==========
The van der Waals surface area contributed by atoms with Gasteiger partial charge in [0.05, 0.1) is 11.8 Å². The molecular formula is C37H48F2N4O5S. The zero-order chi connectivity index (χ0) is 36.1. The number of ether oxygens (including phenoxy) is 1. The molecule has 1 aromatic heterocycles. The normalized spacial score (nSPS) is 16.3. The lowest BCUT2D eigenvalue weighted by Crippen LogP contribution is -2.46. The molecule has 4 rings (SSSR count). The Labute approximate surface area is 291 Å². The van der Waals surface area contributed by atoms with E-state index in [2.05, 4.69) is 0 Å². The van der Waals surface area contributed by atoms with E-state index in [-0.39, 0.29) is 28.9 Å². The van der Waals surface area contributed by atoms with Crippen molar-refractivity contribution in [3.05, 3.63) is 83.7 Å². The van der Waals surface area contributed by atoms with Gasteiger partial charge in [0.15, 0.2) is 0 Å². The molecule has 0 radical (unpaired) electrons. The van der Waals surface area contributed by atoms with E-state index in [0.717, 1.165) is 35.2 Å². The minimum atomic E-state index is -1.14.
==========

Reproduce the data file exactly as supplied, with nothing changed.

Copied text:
The van der Waals surface area contributed by atoms with Gasteiger partial charge in [0.05, 0.1) is 11.8 Å². The molecular formula is C37H48F2N4O5S. The zero-order chi connectivity index (χ0) is 36.1. The number of ether oxygens (including phenoxy) is 1. The molecule has 1 aromatic heterocycles. The normalized spacial score (nSPS) is 16.3. The lowest BCUT2D eigenvalue weighted by Crippen LogP contribution is -2.46. The molecule has 4 rings (SSSR count). The Labute approximate surface area is 291 Å². The van der Waals surface area contributed by atoms with E-state index in [2.05, 4.69) is 0 Å². The van der Waals surface area contributed by atoms with E-state index in [-0.39, 0.29) is 28.9 Å². The van der Waals surface area contributed by atoms with Crippen molar-refractivity contribution in [3.05, 3.63) is 83.7 Å². The van der Waals surface area contributed by atoms with Gasteiger partial charge in [0.15, 0.2) is 0 Å². The molecule has 0 radical (unpaired) electrons. The van der Waals surface area contributed by atoms with E-state index in [0.717, 1.165) is 35.2 Å². The minimum atomic E-state index is -1.14.